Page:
American prisons are very dangerous places. Theft and violent crime are commonplace, and guards can do little to protect inmates from each other.

Take the story of a prisoner on Shaka’s block named Seven. Once, Seven gave away some of his breakfast to a newbie inmate. Later, Seven asked the newbie how he was going to repay him for the food. The newbie inmate, confused, said that he thought Seven had just not been hungry.

Suddenly, Seven grabbed the inmate by his throat, choking him until he had nearly passed out. Seven then raped the inmate in full view of guards and fellow inmates; shockingly, nothing was done to stop him. Shaka witnessed all this before even making it to prison – it occurred while he was awaiting sentencing at Wayne County Jail.

In the sentencing, Shaka was convicted to 17 to 40 years in prison for the murder he committed. One of the first prisons he found himself in was called the Michigan Reformatory.

Do you remember reading about the gladiators of the Roman Colosseum who would fight to the death for entertainment? Well, this prison was known by inmates as the “Gladiator School.”

Shaka quickly found out that, in prison, those who show weakness are preyed upon. On Shaka’s first day at the Michigan Reformatory, he met another newbie inmate named Kevin. Kevin seemed like a nice guy to Shaka, but when seasoned inmates scoured the ranks for newbies to pick on, they picked Kevin out as a weak link.

Shaka later saw some inmates take Kevin away, and he could only assume that the inmates were going to rape him. Shaka would learn later on that Kevin had taken his own life.

Writing My Wrongs Key Idea #6: For years, Shaka rebelled against the system – but through reading and writing, Shaka’s perspective on life was transformed.

When you think of the best places to get an education, prison likely wouldn’t be one of the first to come to mind – but this was indeed the case for Shaka. With all the time he suddenly had on his hands, Shaka began to borrow novels from the prison library.

Before long, Shaka was led to discover the works of authors such as Malcolm X. These authors discussed issues such as the history of African people in America, and their books helped Shaka make sense of issues of race in America. He could now understand better why prisons were disproportionately filled with black people.

But even though he was learning so much, Shaka held onto a “kill or be killed” prison mentality. He found himself in frequent altercations with guards and other inmates, and this often meant physically harming fellow black inmates so that he wouldn’t appear weak.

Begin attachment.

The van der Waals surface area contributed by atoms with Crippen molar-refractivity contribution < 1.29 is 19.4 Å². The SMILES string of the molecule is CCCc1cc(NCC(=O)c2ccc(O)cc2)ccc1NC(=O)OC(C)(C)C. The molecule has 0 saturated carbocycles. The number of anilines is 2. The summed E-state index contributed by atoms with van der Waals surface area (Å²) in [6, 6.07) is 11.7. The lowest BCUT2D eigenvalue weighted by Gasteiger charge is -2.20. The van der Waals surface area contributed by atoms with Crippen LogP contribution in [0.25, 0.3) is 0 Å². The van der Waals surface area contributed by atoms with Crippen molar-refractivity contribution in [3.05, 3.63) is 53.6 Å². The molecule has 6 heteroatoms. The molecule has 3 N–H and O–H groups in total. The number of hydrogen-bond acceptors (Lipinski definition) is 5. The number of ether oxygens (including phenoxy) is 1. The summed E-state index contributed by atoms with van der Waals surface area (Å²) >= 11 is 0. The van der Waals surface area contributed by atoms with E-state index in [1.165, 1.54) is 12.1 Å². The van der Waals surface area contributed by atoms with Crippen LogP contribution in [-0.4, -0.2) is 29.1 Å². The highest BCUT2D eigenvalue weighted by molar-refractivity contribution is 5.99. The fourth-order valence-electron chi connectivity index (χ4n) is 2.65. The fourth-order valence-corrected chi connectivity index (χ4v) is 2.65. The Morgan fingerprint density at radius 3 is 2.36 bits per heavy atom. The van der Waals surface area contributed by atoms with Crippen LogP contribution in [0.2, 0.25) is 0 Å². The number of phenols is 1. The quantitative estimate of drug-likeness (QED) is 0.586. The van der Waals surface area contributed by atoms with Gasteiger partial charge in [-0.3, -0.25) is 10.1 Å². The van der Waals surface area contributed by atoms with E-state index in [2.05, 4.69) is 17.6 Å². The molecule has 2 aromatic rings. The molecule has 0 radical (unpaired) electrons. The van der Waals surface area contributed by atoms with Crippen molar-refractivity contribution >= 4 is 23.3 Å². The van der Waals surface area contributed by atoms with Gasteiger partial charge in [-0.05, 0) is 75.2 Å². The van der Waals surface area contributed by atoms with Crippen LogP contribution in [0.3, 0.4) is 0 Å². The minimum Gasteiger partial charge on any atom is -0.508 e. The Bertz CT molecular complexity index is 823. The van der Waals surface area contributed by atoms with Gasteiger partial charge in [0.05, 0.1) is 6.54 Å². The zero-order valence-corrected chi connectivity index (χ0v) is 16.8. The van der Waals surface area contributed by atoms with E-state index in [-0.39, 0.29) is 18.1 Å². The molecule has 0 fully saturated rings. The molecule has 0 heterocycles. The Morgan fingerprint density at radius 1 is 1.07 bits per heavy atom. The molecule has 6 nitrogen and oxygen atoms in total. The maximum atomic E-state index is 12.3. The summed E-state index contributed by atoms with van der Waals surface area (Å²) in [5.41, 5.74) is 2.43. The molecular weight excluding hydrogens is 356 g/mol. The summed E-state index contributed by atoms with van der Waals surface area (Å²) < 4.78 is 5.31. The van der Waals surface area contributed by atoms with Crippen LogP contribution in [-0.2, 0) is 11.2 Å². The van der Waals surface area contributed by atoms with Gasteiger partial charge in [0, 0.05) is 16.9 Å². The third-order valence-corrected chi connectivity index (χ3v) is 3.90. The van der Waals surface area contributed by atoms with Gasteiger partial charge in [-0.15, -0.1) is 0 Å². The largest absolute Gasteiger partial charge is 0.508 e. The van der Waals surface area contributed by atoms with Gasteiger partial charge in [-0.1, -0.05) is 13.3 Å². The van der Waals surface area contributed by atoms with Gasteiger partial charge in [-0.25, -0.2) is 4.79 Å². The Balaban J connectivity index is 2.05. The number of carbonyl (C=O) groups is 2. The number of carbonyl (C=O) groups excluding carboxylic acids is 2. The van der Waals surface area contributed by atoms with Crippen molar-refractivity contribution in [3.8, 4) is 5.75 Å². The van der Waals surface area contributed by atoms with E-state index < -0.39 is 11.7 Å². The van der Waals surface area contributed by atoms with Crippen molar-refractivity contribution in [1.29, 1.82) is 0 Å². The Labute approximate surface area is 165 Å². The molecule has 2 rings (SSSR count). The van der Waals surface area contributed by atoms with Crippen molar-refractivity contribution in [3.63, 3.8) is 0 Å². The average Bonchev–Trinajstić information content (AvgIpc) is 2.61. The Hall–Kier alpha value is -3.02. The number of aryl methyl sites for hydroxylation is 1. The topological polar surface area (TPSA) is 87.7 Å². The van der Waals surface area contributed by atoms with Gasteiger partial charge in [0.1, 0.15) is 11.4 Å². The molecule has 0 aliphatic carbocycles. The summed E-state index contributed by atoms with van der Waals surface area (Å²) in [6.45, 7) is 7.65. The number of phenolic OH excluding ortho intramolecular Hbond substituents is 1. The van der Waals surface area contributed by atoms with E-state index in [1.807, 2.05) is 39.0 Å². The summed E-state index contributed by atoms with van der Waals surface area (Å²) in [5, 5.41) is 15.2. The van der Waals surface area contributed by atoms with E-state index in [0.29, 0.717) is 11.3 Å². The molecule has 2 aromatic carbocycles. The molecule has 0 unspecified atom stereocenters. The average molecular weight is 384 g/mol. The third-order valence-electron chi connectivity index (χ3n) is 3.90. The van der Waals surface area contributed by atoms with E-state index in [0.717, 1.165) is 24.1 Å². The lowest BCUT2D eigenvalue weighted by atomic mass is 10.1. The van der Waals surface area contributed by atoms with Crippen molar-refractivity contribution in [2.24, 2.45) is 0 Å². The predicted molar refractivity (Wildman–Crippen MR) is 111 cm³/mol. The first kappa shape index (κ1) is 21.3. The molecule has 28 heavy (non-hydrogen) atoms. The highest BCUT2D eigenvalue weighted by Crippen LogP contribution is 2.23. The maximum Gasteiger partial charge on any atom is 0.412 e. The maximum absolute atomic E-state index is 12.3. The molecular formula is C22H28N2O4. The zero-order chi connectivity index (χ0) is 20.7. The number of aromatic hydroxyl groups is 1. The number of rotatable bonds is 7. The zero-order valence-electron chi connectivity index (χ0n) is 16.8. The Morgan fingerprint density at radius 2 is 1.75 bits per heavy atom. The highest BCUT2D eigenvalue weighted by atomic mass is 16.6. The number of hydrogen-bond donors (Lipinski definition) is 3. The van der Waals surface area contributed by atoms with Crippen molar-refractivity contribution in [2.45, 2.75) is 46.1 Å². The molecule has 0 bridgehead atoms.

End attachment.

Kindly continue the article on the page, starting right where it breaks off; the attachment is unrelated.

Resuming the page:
Shaka sensed the contradiction in studying the oppression of his people while simultaneously harming other black inmates, and it left him confused and frustrated. Eventually, he was punished with seven years of solitary confinement for his violent behavior.

During these seven years, Shaka started to keep a journal, and it was in the pages of this journal that he truly began to reflect on the events in his life that had led him to that point. For the first time, Shaka was able to come to terms with his actions.

This was a transformative experience for Shaka. He started to get involved in community activities in prison. For his fellow black inmates, Shaka organized events for Black History Month and Kwanzaa, while he also mentored younger inmates and fostered literacy, exploration and self-reflection.

Shaka’s community activity led him to discover an organization named Helping Our Prisoners Elevate (HOPE). Through HOPE, Shaka met Ebony, a woman who worked for the organization. During their developing relationship, Ebony offered Shaka the crucial support needed to get ready for his release from prison. Finally, at the age of 38, Shaka was released from prison on the 22nd of June, 2010.

In Review: Writing My Wrongs Book Summary

The key message in this book:

The world of crime, drugs and violence is an all-too-common reality for many people, particularly those who have been systematically oppressed by our current society. It is nevertheless possible for individuals with troubled pasts to be rehabilitated, and find hope and meaning through reading, writing and community involvement.

Suggested further reading: Find more great ideas like those contained in this summary in this article we wrote on Life purpose